Brandon Johnson and Randi Weingarten at AFT Convention 2018

Brandon Johnson addresses the delegates at the 2018 American Federation of Teachers Convention

I became a teacher because I wanted my students to have more opportunities than I had, and I wanted our neighborhoods to reflect those opportunities. The challenge of teaching was not the standard set for myself and my students, because the expectations we had of ourselves were actually higher than others’. The challenge for us was—and continues to be—a political system that refuses to embrace our dreams, and adds injury by actively working against us, favoring austere and cruel policies that ruin lives and communities.

My students traversed a small desert of poverty every day, even as they were only steps away from oases of wealth, complete with glistening towers and gilded homes. The same cranes tearing down my students’ public housing were building new luxury palaces in the sky for our city’s 1 percent.

The present concentration of economic power in the hands of a select few—a condition that has worsened over time—is eviscerating the working class and the poor. If we are to survive this moment, we must seek a new political economy—one that rejects the cruel, inhumane, sexist and racist outcomes of austerity budgets and seeks equitable investment in all communities.

Although this particular moment might seem especially cruel, we have witnessed this before. Every generation before us has battled the U.S. Supreme Court and a judicial system used to protect the privileges of some and marginalize the lives of others—Dred Scott v. Sandford, Plessy v. Ferguson and now Janus v. AFSCME Council 31. But like the generations before us, we must speak life into this moment and be prepared to act, for there is no life with words alone.

Our actions must not be merely conscripted from the past; they must be actions that fit the uniqueness of our challenges and opportunities. Today we face extreme poverty; Great Depression-era unemployment in minority communities; police violence; racial and economic inequality; privatization of our public education system; financial exploitation of our government; intracommunal violence, and the destruction of the labor movement.

Over the last several years to the last several months, many of us in this room have spoken truth to the powers that be to make the demands that our moment demands. We have taken streets, strike votes and arrests.

Our union genuinely holds progressive values. Therefore, we must take on the influence of the ruling class within all political parties and financial institutions and organize at our work sites. We must continue to build organic relationships with the communities we serve and push a political agenda that calls for the protection and expansion of public services—and the protection of those who do the work and demand that large corporations and those at the very top pay their fair share.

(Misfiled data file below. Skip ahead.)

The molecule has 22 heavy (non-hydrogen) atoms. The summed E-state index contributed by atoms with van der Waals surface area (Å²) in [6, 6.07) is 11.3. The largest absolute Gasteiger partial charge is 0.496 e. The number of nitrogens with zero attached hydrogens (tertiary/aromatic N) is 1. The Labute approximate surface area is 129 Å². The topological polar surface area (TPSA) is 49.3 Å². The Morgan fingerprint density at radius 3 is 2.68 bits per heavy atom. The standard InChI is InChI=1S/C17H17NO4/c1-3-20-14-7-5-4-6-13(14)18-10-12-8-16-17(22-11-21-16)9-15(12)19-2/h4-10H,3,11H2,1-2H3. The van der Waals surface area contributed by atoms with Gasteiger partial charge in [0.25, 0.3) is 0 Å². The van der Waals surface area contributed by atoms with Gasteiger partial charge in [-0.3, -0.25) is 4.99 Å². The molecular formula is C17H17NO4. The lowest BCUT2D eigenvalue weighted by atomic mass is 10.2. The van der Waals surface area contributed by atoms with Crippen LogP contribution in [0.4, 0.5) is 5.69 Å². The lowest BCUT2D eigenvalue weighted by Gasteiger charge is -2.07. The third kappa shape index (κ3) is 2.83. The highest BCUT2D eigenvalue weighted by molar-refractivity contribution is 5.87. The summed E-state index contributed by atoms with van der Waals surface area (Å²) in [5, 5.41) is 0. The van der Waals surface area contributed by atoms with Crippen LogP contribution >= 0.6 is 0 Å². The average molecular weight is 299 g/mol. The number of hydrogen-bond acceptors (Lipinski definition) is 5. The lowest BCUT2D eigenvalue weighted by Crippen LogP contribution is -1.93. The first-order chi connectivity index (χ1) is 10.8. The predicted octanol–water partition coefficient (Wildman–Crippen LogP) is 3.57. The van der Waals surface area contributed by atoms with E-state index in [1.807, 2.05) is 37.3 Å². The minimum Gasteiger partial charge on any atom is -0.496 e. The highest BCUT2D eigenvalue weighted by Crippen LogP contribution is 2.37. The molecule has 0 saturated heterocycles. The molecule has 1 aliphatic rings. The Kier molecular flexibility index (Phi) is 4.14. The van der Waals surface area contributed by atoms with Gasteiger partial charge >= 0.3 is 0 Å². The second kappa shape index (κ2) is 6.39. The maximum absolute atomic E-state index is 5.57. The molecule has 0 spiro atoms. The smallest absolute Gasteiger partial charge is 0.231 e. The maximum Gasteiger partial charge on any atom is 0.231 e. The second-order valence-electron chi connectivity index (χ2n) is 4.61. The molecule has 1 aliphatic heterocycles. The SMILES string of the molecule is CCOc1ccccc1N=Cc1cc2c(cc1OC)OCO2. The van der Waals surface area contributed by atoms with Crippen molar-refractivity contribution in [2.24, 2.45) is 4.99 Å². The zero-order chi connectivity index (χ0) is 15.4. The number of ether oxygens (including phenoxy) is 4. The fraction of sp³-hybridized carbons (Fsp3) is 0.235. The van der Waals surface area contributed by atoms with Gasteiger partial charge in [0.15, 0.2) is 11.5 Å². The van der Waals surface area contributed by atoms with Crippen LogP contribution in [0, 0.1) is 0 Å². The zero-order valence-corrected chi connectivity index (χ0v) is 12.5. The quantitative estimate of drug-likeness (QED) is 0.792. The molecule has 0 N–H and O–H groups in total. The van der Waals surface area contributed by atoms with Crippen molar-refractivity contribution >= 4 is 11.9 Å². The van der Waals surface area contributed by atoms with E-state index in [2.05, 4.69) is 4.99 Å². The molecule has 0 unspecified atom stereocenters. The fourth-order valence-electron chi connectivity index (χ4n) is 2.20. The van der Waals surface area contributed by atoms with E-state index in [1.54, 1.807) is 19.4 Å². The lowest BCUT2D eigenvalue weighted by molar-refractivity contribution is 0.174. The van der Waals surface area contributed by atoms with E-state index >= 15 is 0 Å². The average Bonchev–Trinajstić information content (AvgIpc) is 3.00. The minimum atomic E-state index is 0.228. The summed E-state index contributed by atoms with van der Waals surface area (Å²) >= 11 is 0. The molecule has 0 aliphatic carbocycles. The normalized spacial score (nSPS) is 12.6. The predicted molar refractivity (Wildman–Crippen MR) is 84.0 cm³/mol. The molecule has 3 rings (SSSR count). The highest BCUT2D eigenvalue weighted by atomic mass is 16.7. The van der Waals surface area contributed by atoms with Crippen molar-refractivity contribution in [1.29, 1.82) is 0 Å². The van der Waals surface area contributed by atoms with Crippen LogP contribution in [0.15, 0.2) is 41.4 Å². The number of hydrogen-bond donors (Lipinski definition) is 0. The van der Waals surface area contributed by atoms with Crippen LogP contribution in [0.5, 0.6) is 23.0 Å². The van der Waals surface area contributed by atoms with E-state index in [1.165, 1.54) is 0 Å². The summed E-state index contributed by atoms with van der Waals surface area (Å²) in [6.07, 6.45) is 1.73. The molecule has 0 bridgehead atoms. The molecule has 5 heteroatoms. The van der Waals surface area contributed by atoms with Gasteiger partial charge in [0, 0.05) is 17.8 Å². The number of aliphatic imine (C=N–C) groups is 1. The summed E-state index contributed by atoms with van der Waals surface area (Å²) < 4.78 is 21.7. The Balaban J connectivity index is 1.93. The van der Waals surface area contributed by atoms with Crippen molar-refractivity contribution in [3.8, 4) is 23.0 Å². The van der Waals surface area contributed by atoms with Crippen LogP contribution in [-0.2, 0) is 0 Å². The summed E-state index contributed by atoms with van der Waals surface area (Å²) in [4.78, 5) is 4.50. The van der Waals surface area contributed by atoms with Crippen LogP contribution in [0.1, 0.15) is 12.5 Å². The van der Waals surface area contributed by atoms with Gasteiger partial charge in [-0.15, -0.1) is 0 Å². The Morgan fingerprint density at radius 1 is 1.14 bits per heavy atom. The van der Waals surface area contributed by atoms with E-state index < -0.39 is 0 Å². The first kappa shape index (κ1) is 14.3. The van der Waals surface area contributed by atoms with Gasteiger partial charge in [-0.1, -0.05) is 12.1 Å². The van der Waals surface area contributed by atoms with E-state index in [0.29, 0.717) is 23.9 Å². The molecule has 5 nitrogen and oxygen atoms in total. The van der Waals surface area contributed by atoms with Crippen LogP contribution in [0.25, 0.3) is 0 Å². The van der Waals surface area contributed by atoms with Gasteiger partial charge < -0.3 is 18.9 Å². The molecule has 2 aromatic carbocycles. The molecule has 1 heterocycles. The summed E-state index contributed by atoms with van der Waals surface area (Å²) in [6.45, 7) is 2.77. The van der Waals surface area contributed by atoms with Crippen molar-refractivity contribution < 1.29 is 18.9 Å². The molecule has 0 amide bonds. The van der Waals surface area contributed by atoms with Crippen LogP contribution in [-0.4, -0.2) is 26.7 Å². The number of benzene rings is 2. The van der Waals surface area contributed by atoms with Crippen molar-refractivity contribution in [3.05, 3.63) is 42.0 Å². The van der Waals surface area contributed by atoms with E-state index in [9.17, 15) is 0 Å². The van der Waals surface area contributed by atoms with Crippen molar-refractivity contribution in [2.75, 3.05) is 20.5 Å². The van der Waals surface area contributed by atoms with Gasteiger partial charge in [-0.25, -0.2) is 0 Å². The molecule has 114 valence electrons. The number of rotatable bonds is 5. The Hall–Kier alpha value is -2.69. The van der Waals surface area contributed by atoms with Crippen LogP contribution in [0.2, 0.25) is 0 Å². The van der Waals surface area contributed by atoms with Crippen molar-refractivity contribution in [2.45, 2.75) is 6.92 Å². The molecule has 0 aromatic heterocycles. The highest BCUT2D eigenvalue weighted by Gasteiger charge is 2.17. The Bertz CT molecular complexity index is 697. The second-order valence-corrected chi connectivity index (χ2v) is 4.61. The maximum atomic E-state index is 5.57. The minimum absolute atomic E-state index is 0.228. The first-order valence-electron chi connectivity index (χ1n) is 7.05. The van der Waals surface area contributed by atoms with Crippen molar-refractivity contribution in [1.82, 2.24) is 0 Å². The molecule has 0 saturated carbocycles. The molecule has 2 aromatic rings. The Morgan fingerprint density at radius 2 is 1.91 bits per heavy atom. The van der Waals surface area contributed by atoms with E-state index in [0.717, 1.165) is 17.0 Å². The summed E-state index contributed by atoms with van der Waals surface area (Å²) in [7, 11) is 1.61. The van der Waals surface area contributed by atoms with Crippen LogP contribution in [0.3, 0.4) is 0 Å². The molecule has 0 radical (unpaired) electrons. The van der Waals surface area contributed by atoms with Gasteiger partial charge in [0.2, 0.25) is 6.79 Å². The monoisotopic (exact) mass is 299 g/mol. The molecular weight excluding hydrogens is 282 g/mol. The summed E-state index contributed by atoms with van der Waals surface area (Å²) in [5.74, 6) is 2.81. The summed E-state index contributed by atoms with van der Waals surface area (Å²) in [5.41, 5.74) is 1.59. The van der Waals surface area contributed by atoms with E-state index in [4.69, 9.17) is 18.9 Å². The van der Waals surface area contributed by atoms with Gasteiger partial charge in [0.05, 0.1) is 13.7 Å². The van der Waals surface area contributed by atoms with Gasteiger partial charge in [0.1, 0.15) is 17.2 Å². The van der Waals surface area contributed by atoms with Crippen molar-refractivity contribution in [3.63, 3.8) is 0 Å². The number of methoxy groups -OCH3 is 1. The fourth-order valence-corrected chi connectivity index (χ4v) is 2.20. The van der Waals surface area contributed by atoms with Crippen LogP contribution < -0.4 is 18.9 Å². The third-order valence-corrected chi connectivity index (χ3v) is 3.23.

We will not be afraid to exercise power in our schools, at our worksites and throughout society. Education is a force for social regeneration. As a union of professionals, we must bridge the gap between school and society, and be the tie that fastens the two together.

We know that around this country, our foes have used their words and actions to secure power. Because it will occur amongst the wrong people, at the wrong place and with the wrong goals, our deeds in this moment are essential to both the present and generations to come. This is the right place, with the right people and at the right time. Today, with our own words and our own deeds, we will prevail because our cause is right!

I ran for public office to fight for the expansion of public services, to protect workers and demand that large corporations pay their share. For far too long, we’ve elected political leaders beholden to the rich and powerful. It’s time we elect political leaders who won’t explain away our rights, but will fight for them.

Having done all…we must run…
Run to secure our political power.
Run ’til the water in Flint, Michigan is safe to drink.
Run ’til the housing in New York and Los Angeles is affordable.
Run ’til the neighborhoods in Chicago are safe.
Run ’til the schools in Arizona, West Virginia and Oklahoma and are fully funded.
Run ’til immigrant families seeking opportunity in America are re-united.
Run ’til the rights of workers are protected.
Run ’til our schools are no longer target practice for guns no one should have.
Run ’til the assaults on black workers, women and women of color are no more.
Run ’til women’s reproductive rights are protected, respected and guaranteed.
Run ’til there’s a livable wage for every worker.
Run ’til health care is universal and free.
Run on the dreams my ancestors dreamed.
Run ’til Black lives truly matter.
Run ’til our political system reflects our values, and every level of government is loaded with members of the American Federation of Teachers throughout all chambers.

Dare to build a movement!

Brandon Johnson is a CTU organizer and Democratic nominee for Cook County Commissioner of the 1st District, having defeated incumbent Richard Boykin on March 20, 2018.

This article appears in the September 2018 issue of the Chicago Union Teacher.

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